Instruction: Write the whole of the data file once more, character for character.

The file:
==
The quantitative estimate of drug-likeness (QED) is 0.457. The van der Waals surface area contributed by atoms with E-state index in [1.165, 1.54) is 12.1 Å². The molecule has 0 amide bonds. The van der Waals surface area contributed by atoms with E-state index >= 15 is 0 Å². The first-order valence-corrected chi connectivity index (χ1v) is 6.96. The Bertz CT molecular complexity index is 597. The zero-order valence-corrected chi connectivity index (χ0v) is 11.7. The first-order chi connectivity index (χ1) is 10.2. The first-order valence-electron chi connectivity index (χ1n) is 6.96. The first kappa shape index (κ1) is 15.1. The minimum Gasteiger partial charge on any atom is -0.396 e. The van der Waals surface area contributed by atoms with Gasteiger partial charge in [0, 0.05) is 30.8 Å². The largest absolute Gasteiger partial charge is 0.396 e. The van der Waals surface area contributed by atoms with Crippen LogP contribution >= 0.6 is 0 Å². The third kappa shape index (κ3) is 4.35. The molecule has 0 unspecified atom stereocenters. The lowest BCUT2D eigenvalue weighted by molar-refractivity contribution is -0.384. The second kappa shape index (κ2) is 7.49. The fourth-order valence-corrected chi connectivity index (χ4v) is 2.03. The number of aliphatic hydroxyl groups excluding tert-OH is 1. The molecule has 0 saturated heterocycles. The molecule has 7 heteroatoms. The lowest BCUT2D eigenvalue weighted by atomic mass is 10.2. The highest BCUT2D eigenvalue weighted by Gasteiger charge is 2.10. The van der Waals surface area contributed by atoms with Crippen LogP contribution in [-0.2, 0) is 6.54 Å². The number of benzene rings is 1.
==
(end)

The quantitative estimate of drug-likeness (QED) is 0.457. The van der Waals surface area contributed by atoms with E-state index in [1.165, 1.54) is 12.1 Å². The molecule has 0 amide bonds. The van der Waals surface area contributed by atoms with E-state index >= 15 is 0 Å². The first-order valence-corrected chi connectivity index (χ1v) is 6.96. The Bertz CT molecular complexity index is 597. The zero-order valence-corrected chi connectivity index (χ0v) is 11.7. The first-order chi connectivity index (χ1) is 10.2. The first-order valence-electron chi connectivity index (χ1n) is 6.96. The first kappa shape index (κ1) is 15.1. The minimum Gasteiger partial charge on any atom is -0.396 e. The van der Waals surface area contributed by atoms with Gasteiger partial charge in [0, 0.05) is 30.8 Å². The largest absolute Gasteiger partial charge is 0.396 e. The van der Waals surface area contributed by atoms with Crippen LogP contribution >= 0.6 is 0 Å². The third kappa shape index (κ3) is 4.35. The molecule has 0 unspecified atom stereocenters. The lowest BCUT2D eigenvalue weighted by molar-refractivity contribution is -0.384. The second kappa shape index (κ2) is 7.49. The fourth-order valence-corrected chi connectivity index (χ4v) is 2.03. The number of aliphatic hydroxyl groups excluding tert-OH is 1. The molecule has 0 saturated heterocycles. The molecule has 7 heteroatoms. The lowest BCUT2D eigenvalue weighted by atomic mass is 10.2. The highest BCUT2D eigenvalue weighted by Gasteiger charge is 2.10. The van der Waals surface area contributed by atoms with Crippen LogP contribution in [-0.2, 0) is 6.54 Å². The number of benzene rings is 1.